Political analysts have speculated that low turnout resulted from candidates uninspiring campaigns. The country’s first-ever televised live presidential debate on Jan. 12 was generally considered a disappointment, as both leading candidates took pat positions on key issues including the economy, education, and security.

Sanchez Ceren’s government plan, “El Salvador Adelante” promises to deepen programs started started under the Funes administration. For the economy, his plans included bolstering public-private partnerships to support small to large scale businesses, stimulating foreign investment, and supporting industrial and agricultural sectors to guarantee food security. He presented increased investment as the key to fixing El Salvador’s education system and an ambitious “One child, one computer” program to guarantee that children in schools have access to computers and internet. Other plans include enforcing bilingual education from an early age, improving school infrastructure, providing free lunches up to high school, providing transportation discounts for high school and university students, and creating a digital university.

Key to financing these plans would be El Salvador’s inclusion in Petrocaribe, an energy cooperation initiative created by the Venezuelan government that would allow El Salvador to buy gas at preferential prices. A flash-point that has been touted by many on the right as a sign of impending 21st Century Socialism, El Salvador’s inclusion in Petrocaribe would guarantee the state would only pay 60% of the current petroleum budget, guaranteeing  $640 million for investment  each yea—nearly 3 % of GDP. According to Sanchez Ceren, this would increase investments in education and public safety by 50%.

Currently, El Salvador is a partner with ALBA petroleos and has received $10 million in support for social programs from the initiative. Additional sources of public funds included increased oversight on public spending and taxation, where, according to deputy Orestes Ortez, industries in El Salvador dodged an estimated  $1.5 B in taxes.

Quijano’s “Plan Pais” similarly highlights the need for increasing teacher quality and training, universalizing free access to high school and computers, and having curriculums focus more on science, math, and technology. However, unlike Sanchez Ceren, Quijano’s economic plan identified increasing investor confidence as essential to creating a positive economic climate—meaning guaranteeing a free-market system, supporting future free trade agreements, modernizing the country’s infrastructure, and decreasing foreign debt, estimated to be close to 60% of GDP.

The most controversial issue in the candidates’ platforms is security.  Quijano, a dentist by trade and former mayor of San Salvador, suggested militarizing public security forces—a move that’s been criticized as unconstitutional and in violation of the 1992 Peace Accords. Quijano also proposed building prisons on the islands in the Gulf of Fonseca to prevent incarcerated gang members from contacting free operatives,privatizing the prison construction industry, and expanding current farm-jail programs with a military-style education component to include youth who are neither employed nor in school (“ninis”) in order to prevent them from joining gangs.

Throughout his campaign, Sanchez Ceren offered less of a hard line, promising increased investment in marginalized communities, improving education, and developing a well-trained, professional police force purged of corrupt officers. With an estimated 10,000 gang members in prisons and 50,000 on the streets, critics consider his approach too soft.

While homicides decreased due to a gang truce orchestrated under Funes’ watch, extorsions and other crimes continue to affect the daily lives of Salvadorans. The truce continues to be  hotly debated. A recent uptick in homicides and a discovery of a mass grave in December have led many to think that gangs are not honoring the truce and are finding ways to hide bodies. Sanchez Ceren has remained ambivalent regarding his position on the truce. President Funes has been reluctant to admit involvement or appear to favor the truce, going as far as firing Minister of Security David Mungia Payes and Vice Minister Douglas Moreno—two of the main architects of the truce.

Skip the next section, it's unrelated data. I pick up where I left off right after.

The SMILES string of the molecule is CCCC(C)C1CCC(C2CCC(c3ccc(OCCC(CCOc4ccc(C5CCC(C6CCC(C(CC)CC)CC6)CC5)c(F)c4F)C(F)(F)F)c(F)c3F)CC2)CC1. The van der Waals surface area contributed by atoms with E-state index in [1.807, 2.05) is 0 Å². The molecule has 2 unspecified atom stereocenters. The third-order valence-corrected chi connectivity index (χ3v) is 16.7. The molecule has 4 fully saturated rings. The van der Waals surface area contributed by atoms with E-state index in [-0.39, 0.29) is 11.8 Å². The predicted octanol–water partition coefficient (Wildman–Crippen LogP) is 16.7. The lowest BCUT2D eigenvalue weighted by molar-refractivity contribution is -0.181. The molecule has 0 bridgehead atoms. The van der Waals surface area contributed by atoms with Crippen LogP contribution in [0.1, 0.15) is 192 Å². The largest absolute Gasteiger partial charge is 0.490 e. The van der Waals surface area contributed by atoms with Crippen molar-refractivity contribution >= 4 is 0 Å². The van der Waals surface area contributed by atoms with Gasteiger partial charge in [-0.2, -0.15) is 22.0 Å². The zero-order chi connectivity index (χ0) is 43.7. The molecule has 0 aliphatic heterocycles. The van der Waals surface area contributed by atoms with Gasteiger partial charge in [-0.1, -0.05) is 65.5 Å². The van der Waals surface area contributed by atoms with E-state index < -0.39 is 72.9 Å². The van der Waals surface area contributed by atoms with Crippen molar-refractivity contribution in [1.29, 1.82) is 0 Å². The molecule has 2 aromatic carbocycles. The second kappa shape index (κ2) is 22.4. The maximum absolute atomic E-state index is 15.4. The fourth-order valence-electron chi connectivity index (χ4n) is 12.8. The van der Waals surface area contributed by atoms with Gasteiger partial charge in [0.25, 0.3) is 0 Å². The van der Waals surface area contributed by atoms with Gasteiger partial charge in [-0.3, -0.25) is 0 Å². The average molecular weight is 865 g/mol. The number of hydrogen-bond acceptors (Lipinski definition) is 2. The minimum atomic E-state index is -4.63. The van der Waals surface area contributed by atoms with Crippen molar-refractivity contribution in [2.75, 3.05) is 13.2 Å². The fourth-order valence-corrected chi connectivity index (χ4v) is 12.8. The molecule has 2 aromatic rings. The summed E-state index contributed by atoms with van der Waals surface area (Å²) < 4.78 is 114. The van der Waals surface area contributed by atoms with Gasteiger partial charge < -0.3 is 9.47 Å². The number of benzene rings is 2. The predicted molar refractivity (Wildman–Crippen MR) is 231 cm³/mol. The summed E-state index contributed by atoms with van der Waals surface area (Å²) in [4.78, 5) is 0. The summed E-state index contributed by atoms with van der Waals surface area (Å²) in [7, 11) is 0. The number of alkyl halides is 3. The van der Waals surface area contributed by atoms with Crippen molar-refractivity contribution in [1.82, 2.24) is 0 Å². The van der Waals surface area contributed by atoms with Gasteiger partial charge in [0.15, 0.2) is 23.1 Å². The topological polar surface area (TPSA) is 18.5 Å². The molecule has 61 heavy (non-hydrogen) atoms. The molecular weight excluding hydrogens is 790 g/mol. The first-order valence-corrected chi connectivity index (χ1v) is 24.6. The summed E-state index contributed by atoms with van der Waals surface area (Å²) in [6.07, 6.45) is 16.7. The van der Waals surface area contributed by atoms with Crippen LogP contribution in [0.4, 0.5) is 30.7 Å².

The ARENA party has sought to project a message that if Quijano is elected, for gang members “the party is over.” But despite Quijano’s traditional hard-line stance, his party’s challenges may outweigh his political plans. In December 2013, former president, ARENA party member and Quijano campaign manager Francisco Flores, came under investigationfor a $10 million donation made by the Taiwanese government between 2003 and 2004 that never reached its intended destination.

Analysts speculate that ARENA would have received a higher percentage of votes had it not been for ex-president Elias Antonio Saca’s UNIDAD coalition party absorbing 305,294 (11.44%) votes. The UNIDAD Coalition is composed of two small right-wing parties–the Christian Democrat Party (PDC) and the National Conciliation Party (PCN)—and Saca’s GANA party. The latter was formed after Saca was expelled from ARENA in 2009 amidallegations he had misspent $219 million in unaccounted-for government funds and had pressured mayors to vote for specific ARENA candidates or face penalties. Branded a “traitor” and “vende patria,” the former president was sued for corruption and money laundering on October 21, 2013. Saca was expected to campaign for either the FMLN or ARENA in the runoff,  but decided not to and instead has expressed his desire to work with whoever wins.

In the end, if ARENA wins—an event which, according to polling companies, seems unlikely at this point—it will be with the help of dirty “red scare” propaganda tactics. While the specter of El Salvador’s bloody 12-year civil war and the probability of a former guerrilla commander being elected into office supplied ARENA with enough ammunition for the 8 months leading up to the February elections, current food shortages and civilian unrest in Venezuela have turned into a sounding board for Quijano’s agenda and supporters of El Salvador’s right.